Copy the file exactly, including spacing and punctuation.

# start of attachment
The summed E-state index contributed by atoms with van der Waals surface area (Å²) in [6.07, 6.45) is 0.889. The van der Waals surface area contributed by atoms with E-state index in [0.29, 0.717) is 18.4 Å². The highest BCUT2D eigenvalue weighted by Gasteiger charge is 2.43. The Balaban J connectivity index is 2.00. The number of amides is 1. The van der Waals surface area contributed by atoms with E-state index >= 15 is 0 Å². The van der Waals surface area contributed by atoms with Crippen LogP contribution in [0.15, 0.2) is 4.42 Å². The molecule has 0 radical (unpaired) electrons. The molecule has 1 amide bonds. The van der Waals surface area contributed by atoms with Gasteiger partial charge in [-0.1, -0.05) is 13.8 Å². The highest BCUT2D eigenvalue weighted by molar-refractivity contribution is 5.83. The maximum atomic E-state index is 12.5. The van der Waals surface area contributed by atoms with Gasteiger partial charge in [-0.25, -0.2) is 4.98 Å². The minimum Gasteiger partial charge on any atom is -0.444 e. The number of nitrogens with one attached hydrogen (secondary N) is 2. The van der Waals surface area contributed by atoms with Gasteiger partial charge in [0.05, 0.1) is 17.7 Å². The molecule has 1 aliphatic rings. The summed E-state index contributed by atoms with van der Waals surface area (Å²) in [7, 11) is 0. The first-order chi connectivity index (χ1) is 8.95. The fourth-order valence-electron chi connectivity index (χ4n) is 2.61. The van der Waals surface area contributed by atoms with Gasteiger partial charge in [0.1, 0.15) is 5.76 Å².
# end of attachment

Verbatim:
The summed E-state index contributed by atoms with van der Waals surface area (Å²) in [6.07, 6.45) is 0.889. The van der Waals surface area contributed by atoms with E-state index in [0.29, 0.717) is 18.4 Å². The highest BCUT2D eigenvalue weighted by Gasteiger charge is 2.43. The Balaban J connectivity index is 2.00. The number of amides is 1. The van der Waals surface area contributed by atoms with E-state index >= 15 is 0 Å². The van der Waals surface area contributed by atoms with Crippen LogP contribution in [0.15, 0.2) is 4.42 Å². The molecule has 0 radical (unpaired) electrons. The molecule has 1 amide bonds. The van der Waals surface area contributed by atoms with Gasteiger partial charge in [-0.1, -0.05) is 13.8 Å². The highest BCUT2D eigenvalue weighted by molar-refractivity contribution is 5.83. The maximum atomic E-state index is 12.5. The van der Waals surface area contributed by atoms with Gasteiger partial charge in [-0.25, -0.2) is 4.98 Å². The minimum Gasteiger partial charge on any atom is -0.444 e. The number of nitrogens with one attached hydrogen (secondary N) is 2. The van der Waals surface area contributed by atoms with Gasteiger partial charge in [0.05, 0.1) is 17.7 Å². The molecule has 1 aliphatic rings. The summed E-state index contributed by atoms with van der Waals surface area (Å²) in [7, 11) is 0. The first-order chi connectivity index (χ1) is 8.95. The fourth-order valence-electron chi connectivity index (χ4n) is 2.61. The van der Waals surface area contributed by atoms with Gasteiger partial charge in [0.1, 0.15) is 5.76 Å².